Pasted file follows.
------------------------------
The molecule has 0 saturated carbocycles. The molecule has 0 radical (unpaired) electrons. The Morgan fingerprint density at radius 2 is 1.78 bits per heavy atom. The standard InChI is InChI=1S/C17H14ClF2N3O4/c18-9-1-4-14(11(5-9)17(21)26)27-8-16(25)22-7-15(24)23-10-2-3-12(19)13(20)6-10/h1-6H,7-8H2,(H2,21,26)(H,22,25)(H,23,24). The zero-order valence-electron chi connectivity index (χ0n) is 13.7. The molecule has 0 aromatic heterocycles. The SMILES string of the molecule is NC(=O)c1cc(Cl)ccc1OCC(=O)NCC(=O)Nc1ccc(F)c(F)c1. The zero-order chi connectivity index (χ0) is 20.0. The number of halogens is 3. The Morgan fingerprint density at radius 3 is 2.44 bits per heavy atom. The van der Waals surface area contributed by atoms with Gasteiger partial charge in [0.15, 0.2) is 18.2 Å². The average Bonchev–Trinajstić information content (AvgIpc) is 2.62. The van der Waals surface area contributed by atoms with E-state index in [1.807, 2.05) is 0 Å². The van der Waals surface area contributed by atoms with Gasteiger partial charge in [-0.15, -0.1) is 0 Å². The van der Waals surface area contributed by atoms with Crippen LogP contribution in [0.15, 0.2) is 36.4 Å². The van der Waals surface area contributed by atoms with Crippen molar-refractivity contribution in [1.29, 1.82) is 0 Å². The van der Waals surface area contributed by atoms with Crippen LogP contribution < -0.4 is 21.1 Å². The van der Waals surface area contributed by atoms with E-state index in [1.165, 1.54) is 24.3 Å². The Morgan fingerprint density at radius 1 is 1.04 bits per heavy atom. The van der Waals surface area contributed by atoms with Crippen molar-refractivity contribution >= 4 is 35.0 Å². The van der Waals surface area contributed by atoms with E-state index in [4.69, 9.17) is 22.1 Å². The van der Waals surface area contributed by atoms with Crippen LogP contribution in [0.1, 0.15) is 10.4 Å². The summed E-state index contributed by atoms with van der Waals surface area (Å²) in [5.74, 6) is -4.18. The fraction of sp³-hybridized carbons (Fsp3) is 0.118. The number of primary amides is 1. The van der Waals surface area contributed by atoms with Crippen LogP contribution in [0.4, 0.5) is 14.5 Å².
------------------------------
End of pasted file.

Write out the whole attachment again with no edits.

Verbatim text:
The molecule has 0 saturated carbocycles. The molecule has 0 radical (unpaired) electrons. The Morgan fingerprint density at radius 2 is 1.78 bits per heavy atom. The standard InChI is InChI=1S/C17H14ClF2N3O4/c18-9-1-4-14(11(5-9)17(21)26)27-8-16(25)22-7-15(24)23-10-2-3-12(19)13(20)6-10/h1-6H,7-8H2,(H2,21,26)(H,22,25)(H,23,24). The zero-order valence-electron chi connectivity index (χ0n) is 13.7. The molecule has 0 aromatic heterocycles. The SMILES string of the molecule is NC(=O)c1cc(Cl)ccc1OCC(=O)NCC(=O)Nc1ccc(F)c(F)c1. The zero-order chi connectivity index (χ0) is 20.0. The number of halogens is 3. The Morgan fingerprint density at radius 3 is 2.44 bits per heavy atom. The van der Waals surface area contributed by atoms with Gasteiger partial charge in [0.15, 0.2) is 18.2 Å². The average Bonchev–Trinajstić information content (AvgIpc) is 2.62. The van der Waals surface area contributed by atoms with E-state index in [1.807, 2.05) is 0 Å². The van der Waals surface area contributed by atoms with Gasteiger partial charge in [-0.15, -0.1) is 0 Å². The van der Waals surface area contributed by atoms with Crippen LogP contribution in [0.15, 0.2) is 36.4 Å². The van der Waals surface area contributed by atoms with Crippen molar-refractivity contribution in [1.29, 1.82) is 0 Å². The van der Waals surface area contributed by atoms with Crippen LogP contribution < -0.4 is 21.1 Å². The van der Waals surface area contributed by atoms with E-state index in [1.165, 1.54) is 24.3 Å². The Morgan fingerprint density at radius 1 is 1.04 bits per heavy atom. The van der Waals surface area contributed by atoms with Crippen molar-refractivity contribution >= 4 is 35.0 Å². The van der Waals surface area contributed by atoms with E-state index in [4.69, 9.17) is 22.1 Å². The van der Waals surface area contributed by atoms with Crippen LogP contribution in [0.1, 0.15) is 10.4 Å². The summed E-state index contributed by atoms with van der Waals surface area (Å²) in [5.74, 6) is -4.18. The fraction of sp³-hybridized carbons (Fsp3) is 0.118. The number of primary amides is 1. The van der Waals surface area contributed by atoms with Crippen LogP contribution in [0.4, 0.5) is 14.5 Å².